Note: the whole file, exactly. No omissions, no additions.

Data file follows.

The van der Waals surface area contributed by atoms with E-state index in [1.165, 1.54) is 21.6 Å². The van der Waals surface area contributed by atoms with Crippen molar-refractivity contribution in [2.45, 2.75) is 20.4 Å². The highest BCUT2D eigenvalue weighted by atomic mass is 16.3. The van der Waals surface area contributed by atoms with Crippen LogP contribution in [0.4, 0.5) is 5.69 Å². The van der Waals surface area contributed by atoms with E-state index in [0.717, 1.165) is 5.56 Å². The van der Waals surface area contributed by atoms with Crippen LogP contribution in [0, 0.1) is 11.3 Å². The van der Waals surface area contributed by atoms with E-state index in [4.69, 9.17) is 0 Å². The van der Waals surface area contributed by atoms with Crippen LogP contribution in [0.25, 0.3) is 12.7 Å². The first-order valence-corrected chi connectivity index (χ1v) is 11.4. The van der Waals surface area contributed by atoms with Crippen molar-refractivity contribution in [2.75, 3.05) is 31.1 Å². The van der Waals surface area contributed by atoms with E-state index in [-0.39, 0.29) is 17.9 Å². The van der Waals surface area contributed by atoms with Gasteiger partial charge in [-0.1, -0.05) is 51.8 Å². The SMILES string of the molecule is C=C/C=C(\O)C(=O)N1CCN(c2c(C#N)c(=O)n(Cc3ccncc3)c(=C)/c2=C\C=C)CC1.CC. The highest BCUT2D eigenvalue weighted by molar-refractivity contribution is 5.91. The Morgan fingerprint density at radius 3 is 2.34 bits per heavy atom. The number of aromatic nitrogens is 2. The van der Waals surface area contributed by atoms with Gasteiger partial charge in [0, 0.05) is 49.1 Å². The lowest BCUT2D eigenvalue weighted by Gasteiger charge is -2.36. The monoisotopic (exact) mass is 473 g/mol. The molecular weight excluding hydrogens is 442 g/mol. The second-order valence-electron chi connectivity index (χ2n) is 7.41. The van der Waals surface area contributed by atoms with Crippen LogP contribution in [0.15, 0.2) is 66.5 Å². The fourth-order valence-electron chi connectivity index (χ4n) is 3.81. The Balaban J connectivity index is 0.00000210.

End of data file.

The van der Waals surface area contributed by atoms with E-state index in [1.165, 1.54) is 21.6 Å². The van der Waals surface area contributed by atoms with Crippen molar-refractivity contribution in [2.45, 2.75) is 20.4 Å². The highest BCUT2D eigenvalue weighted by atomic mass is 16.3. The van der Waals surface area contributed by atoms with Crippen LogP contribution in [0.4, 0.5) is 5.69 Å². The van der Waals surface area contributed by atoms with E-state index in [0.717, 1.165) is 5.56 Å². The van der Waals surface area contributed by atoms with Crippen LogP contribution in [0, 0.1) is 11.3 Å². The van der Waals surface area contributed by atoms with E-state index in [4.69, 9.17) is 0 Å². The van der Waals surface area contributed by atoms with Crippen LogP contribution in [0.25, 0.3) is 12.7 Å². The first-order valence-corrected chi connectivity index (χ1v) is 11.4. The van der Waals surface area contributed by atoms with Crippen molar-refractivity contribution in [2.75, 3.05) is 31.1 Å². The van der Waals surface area contributed by atoms with E-state index in [-0.39, 0.29) is 17.9 Å². The van der Waals surface area contributed by atoms with Gasteiger partial charge in [-0.1, -0.05) is 51.8 Å². The SMILES string of the molecule is C=C/C=C(\O)C(=O)N1CCN(c2c(C#N)c(=O)n(Cc3ccncc3)c(=C)/c2=C\C=C)CC1.CC. The highest BCUT2D eigenvalue weighted by molar-refractivity contribution is 5.91. The Morgan fingerprint density at radius 3 is 2.34 bits per heavy atom. The number of aromatic nitrogens is 2. The van der Waals surface area contributed by atoms with Gasteiger partial charge in [0, 0.05) is 49.1 Å². The lowest BCUT2D eigenvalue weighted by Gasteiger charge is -2.36. The monoisotopic (exact) mass is 473 g/mol. The molecular weight excluding hydrogens is 442 g/mol. The second-order valence-electron chi connectivity index (χ2n) is 7.41. The van der Waals surface area contributed by atoms with Crippen LogP contribution in [0.15, 0.2) is 66.5 Å². The fourth-order valence-electron chi connectivity index (χ4n) is 3.81. The Balaban J connectivity index is 0.00000210.